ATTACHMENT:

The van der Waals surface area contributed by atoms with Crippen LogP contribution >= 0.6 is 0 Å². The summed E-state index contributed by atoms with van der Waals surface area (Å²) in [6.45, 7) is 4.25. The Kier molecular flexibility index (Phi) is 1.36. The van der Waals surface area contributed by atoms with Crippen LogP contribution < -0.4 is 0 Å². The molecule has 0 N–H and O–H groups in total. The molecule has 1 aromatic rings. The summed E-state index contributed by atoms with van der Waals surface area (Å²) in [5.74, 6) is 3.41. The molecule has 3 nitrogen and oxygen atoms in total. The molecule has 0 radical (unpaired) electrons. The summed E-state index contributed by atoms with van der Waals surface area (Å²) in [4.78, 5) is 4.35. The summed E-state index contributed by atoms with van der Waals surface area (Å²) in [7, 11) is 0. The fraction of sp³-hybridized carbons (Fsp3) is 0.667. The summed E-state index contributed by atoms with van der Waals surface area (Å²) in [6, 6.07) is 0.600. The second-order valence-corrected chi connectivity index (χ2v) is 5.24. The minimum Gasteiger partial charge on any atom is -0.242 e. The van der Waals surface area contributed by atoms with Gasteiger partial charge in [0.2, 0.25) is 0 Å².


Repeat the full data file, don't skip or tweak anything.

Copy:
The van der Waals surface area contributed by atoms with Crippen LogP contribution >= 0.6 is 0 Å². The summed E-state index contributed by atoms with van der Waals surface area (Å²) in [6.45, 7) is 4.25. The Kier molecular flexibility index (Phi) is 1.36. The van der Waals surface area contributed by atoms with Crippen LogP contribution < -0.4 is 0 Å². The molecule has 0 N–H and O–H groups in total. The molecule has 1 aromatic rings. The summed E-state index contributed by atoms with van der Waals surface area (Å²) in [5.74, 6) is 3.41. The molecule has 3 nitrogen and oxygen atoms in total. The molecule has 0 radical (unpaired) electrons. The summed E-state index contributed by atoms with van der Waals surface area (Å²) in [4.78, 5) is 4.35. The summed E-state index contributed by atoms with van der Waals surface area (Å²) in [7, 11) is 0. The fraction of sp³-hybridized carbons (Fsp3) is 0.667. The summed E-state index contributed by atoms with van der Waals surface area (Å²) in [6, 6.07) is 0.600. The second-order valence-corrected chi connectivity index (χ2v) is 5.24. The minimum Gasteiger partial charge on any atom is -0.242 e. The van der Waals surface area contributed by atoms with Gasteiger partial charge in [0.2, 0.25) is 0 Å².